A landmark study opens a new possible way for Black Americans to trace their ancestry
EYDER PERALTA, HOST:
Black Americans who try to learn about their heritage often come to a dead end when researching their family trees. That's because few records would've been kept about any ancestors who were enslaved. But advances in DNA analysis may be able to help. WYPR's Scott Maucione reports on a new study that connects unnamed slaves from Maryland to their descendants today.
SCOTT MAUCIONE, BYLINE: In 1979, workers expanding a Maryland highway came across a forgotten cemetery containing the bodies of enslaved people from the 1800s. They lived in what is known as Catoctin Furnace, a former ironworking village. About 30 bodies were exhumed and sent to the Smithsonian Institution for safekeeping. Now a partnership between the Smithsonian, Harvard University, a local historical society and the biotech company 23andMe is using the DNA from those bodies to connect them to possible relatives in the present day. Eadaoin Harney is a population geneticist at 23andMe.
EADAOIN HARNEY: The memory of the Catoctin individuals has been largely forgotten. And the records that do exist about their lives, they are, you know, describing the Catoctin individuals in terms of property.
MAUCIONE: Which meant their stories had largely been lost. To find out more about them, the team extracted DNA from their skeletal remains and compared the samples to 23andMe's database of genetic information made up of millions of direct-to-consumer ancestry tests. In a study that's now published in the journal Science, the researchers found that about 42,000 people who took one of the direct-to-consumer ancestry tests were in some way related to the people buried at Catoctin Furnace. And about 3,000 of those people were what researchers call close relatives.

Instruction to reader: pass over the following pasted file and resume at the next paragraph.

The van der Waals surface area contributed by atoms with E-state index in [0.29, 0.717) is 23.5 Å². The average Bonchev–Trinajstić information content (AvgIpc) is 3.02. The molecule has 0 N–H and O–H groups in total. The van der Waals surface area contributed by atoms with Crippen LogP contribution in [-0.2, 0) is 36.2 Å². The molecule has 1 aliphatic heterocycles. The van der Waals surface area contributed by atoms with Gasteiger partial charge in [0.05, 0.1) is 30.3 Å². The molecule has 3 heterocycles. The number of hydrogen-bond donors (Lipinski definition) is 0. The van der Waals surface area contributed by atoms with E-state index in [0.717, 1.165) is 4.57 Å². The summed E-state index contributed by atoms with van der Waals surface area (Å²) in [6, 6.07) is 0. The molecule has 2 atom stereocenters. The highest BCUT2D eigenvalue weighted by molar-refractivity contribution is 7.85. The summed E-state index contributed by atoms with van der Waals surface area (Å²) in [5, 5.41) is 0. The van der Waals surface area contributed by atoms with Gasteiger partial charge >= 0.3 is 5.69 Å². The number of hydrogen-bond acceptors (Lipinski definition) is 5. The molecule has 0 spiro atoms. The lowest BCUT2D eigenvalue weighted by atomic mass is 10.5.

HARNEY: And that translates most likely to a relationship that's within nine degrees. So these are ninth-degree relatives or closer.
MAUCIONE: Meaning people today would be something like great-great-great-grandchildren or cousins six times removed from the people buried there. The work is a massive breakthrough in genealogy for Black Americans. Many have trouble researching their past because slave owners and traders often did not keep records on people they enslaved.
ELIZABETH COMER: That history has been obfuscated. It's been erased. It's been eliminated from our narrative.
MAUCIONE: Elizabeth Comer is the president of the Catoctin Furnace Historical Society.
COMER: We don't have, you know, any idea who these people were because they're anonymous within the cemetery.
MAUCIONE: 1870 is largely considered a brick wall for Black Americans who are looking to find out more about their ancestors because it's the oldest census where all Black people were counted in the United States. Before that, records were sparse.
DOUG OWSLEY: What this genetic methodology potentially allows you to do is to jump over that brick wall.
MAUCIONE: Doug Owsley is a curator at the Smithsonian.
OWSLEY: It's the-first-of-its-kind analysis to take historical DNA and tie it to really tens of thousands of individuals that are living today and make these connections with individuals who labored at this iron forge in Maryland.
MAUCIONE: Comer says she hopes continued DNA and historical research can find out who the closest 3,000 present-day relatives are and give them a chance to connect with this piece of their past.
COMER: It's their history, and we want people to come to Catoctin, learn about Catoctin and acknowledge the debt that we as the United States have to these skilled African American ironworkers.
MAUCIONE: Her dream is to create an organization where relatives can come together and celebrate their common ancestors.
For NPR News, I'm Scott Maucione in Baltimore.
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